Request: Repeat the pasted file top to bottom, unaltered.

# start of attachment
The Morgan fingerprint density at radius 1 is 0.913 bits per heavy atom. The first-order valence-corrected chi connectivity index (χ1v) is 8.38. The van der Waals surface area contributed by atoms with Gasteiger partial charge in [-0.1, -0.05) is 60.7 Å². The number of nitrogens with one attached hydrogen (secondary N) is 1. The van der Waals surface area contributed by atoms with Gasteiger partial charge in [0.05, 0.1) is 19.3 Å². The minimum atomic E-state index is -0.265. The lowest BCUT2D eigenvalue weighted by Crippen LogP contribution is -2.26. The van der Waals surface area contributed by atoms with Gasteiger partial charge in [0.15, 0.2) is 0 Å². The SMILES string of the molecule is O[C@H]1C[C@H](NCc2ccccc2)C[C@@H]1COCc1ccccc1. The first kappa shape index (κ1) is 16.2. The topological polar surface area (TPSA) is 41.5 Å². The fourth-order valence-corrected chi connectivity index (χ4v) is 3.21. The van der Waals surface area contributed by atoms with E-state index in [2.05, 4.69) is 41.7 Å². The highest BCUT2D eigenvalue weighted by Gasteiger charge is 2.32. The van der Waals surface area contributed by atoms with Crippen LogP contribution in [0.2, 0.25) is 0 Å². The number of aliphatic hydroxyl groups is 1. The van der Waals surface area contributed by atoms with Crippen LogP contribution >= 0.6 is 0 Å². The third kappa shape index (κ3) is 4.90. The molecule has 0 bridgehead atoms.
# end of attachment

The Morgan fingerprint density at radius 1 is 0.913 bits per heavy atom. The first-order valence-corrected chi connectivity index (χ1v) is 8.38. The van der Waals surface area contributed by atoms with Gasteiger partial charge in [-0.1, -0.05) is 60.7 Å². The number of nitrogens with one attached hydrogen (secondary N) is 1. The van der Waals surface area contributed by atoms with Gasteiger partial charge in [0.05, 0.1) is 19.3 Å². The minimum atomic E-state index is -0.265. The lowest BCUT2D eigenvalue weighted by Crippen LogP contribution is -2.26. The van der Waals surface area contributed by atoms with Gasteiger partial charge in [0.15, 0.2) is 0 Å². The SMILES string of the molecule is O[C@H]1C[C@H](NCc2ccccc2)C[C@@H]1COCc1ccccc1. The first kappa shape index (κ1) is 16.2. The topological polar surface area (TPSA) is 41.5 Å². The fourth-order valence-corrected chi connectivity index (χ4v) is 3.21. The van der Waals surface area contributed by atoms with E-state index in [2.05, 4.69) is 41.7 Å². The highest BCUT2D eigenvalue weighted by Gasteiger charge is 2.32. The van der Waals surface area contributed by atoms with Crippen LogP contribution in [0.2, 0.25) is 0 Å². The number of aliphatic hydroxyl groups is 1. The van der Waals surface area contributed by atoms with Crippen LogP contribution >= 0.6 is 0 Å². The third kappa shape index (κ3) is 4.90. The molecule has 0 bridgehead atoms.